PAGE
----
Esteemed friend Shri Virendra Dayal, Dr. Kim Dong-hoon, distinguished invitees, delegates to the workshop, ladies and gentlemen. I deem it a privilege to be invited to inaugurate this South Asia Workshop on Human Rights Education in Schools.
When we speak of human rights education, we speak of education in human rights and education for human rights as the means of our social and constitutional emancipation. One of our eminent personalities in public who was imprisoned in the country's freedom movement wrote his diary while in jail. This was some 76 years ago. Chakravati Rajugopalachari said
"we all ought to know that swaraj  will not at once, and I think for a long time to come, be better government or greater happiness for the people. Election and their corruptions, injustice, and the power and tyranny of wealth, and inefficiency of administration will make a hell of life as soon as freedom is given to us. Man will look regretfully back to the old regime of comparative justice and efficient, peaceful, more or less honest administration of the British. The only thing gained will be that as a race, we will be saved from dishonor and subordination. Hope lies only in universal education by which right conduct, fear of God, and love will be developed among the citizens from childhood. It is only if we succeed in this that swaraj will mean anything. Otherwise, it will mean the grinding injustice and tyranny of wealth. What a beautiful world it would be if everybody were just and God-fearing and realize the happiness allowing others. Yet there is more practical hope for the ultimate consummation of this ideal in India than elsewhere."
This education is for right conduct and for an impersonal love for all mankind. Philosophical foundations of human rights just simply tell us this: that man by reason alone of his birth in the human family, whether one is virtuous or vicious, moral or immoral, capable of contributing his share to the chores of the world or not, he has certain inherent, inalienable, universal right to life, liberty, equality and dignity. These rights are not conferred by the grace of anyone. They are inherent in all human beings. The human rights are, indeed, the touchstone for the ethical and moral content of the laws of a country.
Human society has ceased to be a caring society. All over the world, there is growing sense of hostility, intolerance and belligerence. This Century has witnessed two World Wars, which saw over a hundred twenty million human beings killed. Nearly a hundred million more have died in politically incited struggles where religion, race, ethnic strife have played a major part. In the beginning of the Century, civilian casualty in war was less than 5%. Today, it is over 90%, children being the main sufferers. There are over 50 million homeless refugees in the world. This Century has the doubtful distinction of being one of the bloodiest Centuries in human history. At such troubled times, it is unrealistic to be astonished if political behavior does not pay decorous heed to the values of human dignity. In our country the population of children below the age of fourteen is nearly forty percent of the population. It is a young nation.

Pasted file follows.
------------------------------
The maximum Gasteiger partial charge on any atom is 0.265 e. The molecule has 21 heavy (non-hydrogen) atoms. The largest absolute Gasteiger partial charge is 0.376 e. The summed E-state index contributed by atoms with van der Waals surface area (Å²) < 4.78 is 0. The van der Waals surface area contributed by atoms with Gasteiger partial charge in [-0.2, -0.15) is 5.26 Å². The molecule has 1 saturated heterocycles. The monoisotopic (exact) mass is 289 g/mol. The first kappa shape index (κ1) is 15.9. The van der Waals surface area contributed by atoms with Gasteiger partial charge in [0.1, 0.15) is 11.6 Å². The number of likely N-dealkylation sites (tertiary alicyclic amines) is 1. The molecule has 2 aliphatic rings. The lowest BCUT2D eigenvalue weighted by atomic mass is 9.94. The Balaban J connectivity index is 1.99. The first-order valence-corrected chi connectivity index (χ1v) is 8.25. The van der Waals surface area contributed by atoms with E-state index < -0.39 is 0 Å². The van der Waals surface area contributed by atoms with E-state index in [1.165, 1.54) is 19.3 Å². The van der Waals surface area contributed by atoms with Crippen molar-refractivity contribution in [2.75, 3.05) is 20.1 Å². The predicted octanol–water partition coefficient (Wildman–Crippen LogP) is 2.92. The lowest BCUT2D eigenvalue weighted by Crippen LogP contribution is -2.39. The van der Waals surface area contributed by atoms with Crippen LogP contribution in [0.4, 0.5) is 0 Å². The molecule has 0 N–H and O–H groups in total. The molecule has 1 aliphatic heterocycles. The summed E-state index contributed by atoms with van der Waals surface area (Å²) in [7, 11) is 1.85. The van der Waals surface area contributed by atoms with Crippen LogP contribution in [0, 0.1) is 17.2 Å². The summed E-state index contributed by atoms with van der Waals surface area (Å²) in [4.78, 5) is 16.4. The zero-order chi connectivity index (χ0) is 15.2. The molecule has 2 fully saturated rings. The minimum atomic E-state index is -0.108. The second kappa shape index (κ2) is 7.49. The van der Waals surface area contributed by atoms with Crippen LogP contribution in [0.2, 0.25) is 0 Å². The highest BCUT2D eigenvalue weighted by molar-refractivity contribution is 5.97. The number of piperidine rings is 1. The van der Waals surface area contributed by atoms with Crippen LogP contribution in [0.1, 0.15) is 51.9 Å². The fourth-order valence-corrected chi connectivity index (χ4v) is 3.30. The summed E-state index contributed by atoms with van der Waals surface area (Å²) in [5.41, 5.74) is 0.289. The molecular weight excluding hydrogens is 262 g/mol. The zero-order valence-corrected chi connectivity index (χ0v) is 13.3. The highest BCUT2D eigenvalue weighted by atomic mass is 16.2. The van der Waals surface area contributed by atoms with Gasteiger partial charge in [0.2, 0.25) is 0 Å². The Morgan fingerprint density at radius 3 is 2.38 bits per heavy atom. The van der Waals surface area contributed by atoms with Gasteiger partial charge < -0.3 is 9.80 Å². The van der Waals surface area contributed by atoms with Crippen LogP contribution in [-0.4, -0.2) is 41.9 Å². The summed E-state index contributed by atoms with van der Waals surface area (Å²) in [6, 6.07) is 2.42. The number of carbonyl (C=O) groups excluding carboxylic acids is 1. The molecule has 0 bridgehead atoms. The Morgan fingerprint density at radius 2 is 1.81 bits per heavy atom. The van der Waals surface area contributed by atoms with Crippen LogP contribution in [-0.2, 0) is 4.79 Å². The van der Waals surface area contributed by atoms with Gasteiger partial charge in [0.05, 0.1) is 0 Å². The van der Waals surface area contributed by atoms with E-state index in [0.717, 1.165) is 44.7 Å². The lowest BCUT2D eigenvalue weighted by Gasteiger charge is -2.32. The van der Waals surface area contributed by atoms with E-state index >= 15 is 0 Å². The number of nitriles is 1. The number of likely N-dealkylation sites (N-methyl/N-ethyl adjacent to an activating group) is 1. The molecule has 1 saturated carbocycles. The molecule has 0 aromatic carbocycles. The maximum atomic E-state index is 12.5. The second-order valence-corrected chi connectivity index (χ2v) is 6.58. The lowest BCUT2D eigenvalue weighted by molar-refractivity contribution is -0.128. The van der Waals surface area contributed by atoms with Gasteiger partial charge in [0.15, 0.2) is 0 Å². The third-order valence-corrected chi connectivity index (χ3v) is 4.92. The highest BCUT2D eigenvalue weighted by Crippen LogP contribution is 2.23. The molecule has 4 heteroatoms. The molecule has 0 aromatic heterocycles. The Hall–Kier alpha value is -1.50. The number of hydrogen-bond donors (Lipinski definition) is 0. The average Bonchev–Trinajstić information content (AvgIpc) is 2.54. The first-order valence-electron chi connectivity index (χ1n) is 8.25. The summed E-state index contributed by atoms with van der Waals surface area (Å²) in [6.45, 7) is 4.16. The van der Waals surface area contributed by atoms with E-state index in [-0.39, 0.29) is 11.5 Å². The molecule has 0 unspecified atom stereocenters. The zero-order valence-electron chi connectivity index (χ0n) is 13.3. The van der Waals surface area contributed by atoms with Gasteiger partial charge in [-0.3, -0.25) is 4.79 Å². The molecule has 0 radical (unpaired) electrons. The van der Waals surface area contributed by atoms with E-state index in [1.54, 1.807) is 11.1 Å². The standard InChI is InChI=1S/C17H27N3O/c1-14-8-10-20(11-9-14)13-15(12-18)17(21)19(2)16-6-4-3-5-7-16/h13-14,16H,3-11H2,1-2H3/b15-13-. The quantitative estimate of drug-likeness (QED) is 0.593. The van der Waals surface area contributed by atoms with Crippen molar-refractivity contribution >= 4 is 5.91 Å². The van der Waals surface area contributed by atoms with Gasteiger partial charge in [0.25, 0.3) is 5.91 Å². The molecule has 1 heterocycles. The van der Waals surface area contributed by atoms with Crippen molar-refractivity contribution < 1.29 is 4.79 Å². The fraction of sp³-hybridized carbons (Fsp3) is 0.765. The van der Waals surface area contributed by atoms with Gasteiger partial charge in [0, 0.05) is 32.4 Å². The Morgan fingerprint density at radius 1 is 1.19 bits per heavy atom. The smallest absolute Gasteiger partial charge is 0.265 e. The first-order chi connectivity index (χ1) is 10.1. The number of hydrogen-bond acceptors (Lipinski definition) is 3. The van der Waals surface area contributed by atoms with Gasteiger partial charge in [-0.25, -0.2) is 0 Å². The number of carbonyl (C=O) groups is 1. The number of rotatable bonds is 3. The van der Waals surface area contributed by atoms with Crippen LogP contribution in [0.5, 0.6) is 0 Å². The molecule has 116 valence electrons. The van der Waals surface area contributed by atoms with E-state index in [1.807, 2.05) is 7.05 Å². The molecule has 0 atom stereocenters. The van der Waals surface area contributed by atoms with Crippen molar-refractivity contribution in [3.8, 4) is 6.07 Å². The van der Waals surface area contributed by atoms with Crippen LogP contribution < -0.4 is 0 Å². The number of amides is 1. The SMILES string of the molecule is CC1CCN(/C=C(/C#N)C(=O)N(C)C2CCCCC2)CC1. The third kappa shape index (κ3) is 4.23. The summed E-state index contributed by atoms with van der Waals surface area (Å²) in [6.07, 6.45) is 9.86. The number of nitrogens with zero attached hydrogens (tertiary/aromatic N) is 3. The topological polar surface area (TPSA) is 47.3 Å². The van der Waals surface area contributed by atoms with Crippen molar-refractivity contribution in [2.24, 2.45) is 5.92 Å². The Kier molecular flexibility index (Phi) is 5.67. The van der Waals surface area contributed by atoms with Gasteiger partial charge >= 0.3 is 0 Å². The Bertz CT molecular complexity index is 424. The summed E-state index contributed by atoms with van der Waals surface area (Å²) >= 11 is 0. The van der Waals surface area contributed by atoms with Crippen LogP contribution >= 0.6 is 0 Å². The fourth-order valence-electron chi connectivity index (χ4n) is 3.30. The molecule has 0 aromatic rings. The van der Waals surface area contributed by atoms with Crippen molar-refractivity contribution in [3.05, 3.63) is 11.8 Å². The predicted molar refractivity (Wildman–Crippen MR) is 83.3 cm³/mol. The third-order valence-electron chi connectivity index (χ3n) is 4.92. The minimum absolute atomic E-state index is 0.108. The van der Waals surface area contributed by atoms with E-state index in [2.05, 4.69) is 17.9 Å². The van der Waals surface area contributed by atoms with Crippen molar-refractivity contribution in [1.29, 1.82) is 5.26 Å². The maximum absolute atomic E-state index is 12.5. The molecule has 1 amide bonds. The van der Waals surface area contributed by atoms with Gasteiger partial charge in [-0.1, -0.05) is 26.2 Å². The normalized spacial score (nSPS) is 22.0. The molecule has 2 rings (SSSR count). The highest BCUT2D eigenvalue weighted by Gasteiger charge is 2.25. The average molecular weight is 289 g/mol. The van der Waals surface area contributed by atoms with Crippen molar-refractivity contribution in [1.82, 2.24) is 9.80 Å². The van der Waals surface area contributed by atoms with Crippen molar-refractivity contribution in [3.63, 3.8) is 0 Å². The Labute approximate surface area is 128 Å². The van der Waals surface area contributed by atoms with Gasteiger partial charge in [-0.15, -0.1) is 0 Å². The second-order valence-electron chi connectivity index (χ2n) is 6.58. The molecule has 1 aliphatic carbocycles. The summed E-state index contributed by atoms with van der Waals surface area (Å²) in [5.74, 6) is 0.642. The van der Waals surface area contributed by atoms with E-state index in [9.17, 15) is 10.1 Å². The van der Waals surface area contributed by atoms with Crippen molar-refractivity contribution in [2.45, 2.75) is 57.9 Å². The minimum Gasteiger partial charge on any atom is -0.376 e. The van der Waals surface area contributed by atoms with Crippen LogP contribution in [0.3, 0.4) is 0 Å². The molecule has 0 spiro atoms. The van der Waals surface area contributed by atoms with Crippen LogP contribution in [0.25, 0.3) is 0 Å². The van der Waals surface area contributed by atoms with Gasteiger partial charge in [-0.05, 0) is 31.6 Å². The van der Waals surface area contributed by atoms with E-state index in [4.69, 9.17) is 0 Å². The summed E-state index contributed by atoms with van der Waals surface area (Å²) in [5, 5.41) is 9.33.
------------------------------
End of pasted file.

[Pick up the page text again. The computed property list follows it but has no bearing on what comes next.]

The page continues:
The developing countries face increasing pressures of the crudities and inequities of the international order. The slogan "all rights for all" of the Vienna Conference is far from reality. It is an uneasy realization that all poverty, hunger, illiteracy, illness, shelterlessness could be solved if less than 4% of the personal wealth of just 225 richest men in the world is spent annually, and that the rich have resisted this great blessing!
In March 1993, well in advance of the Vienna conference, some of the Asian countries discussed the Western ethno-centric character of the international human rights norms. They argued that their own goals were different; that their concerns were the community as a whole and not merely the insular individual. They spoke of the increasing myth of indivisibility of political and economic rights and of the increasing dichotomy between them. They, echoing the words of Philip Alston, said the economic rights, so far as the developing countries were concerned, are more invisible than indivisible. There is immense poverty in the developing countries. Education in human rights consists in learning those values and practices by which they empower future generations as to how they may hope to live. To live in a good society and a just society. To realize that no economic prosperity can save a society which does not respect the dignity of all individuals as being at the core of all civilizational values and that without such basic human dignity, shared by all without any reservation, no economic prosperity is neither worthwhile or enduring. It is rightly said that an unequal society lives in a constant fear of an impending disaster.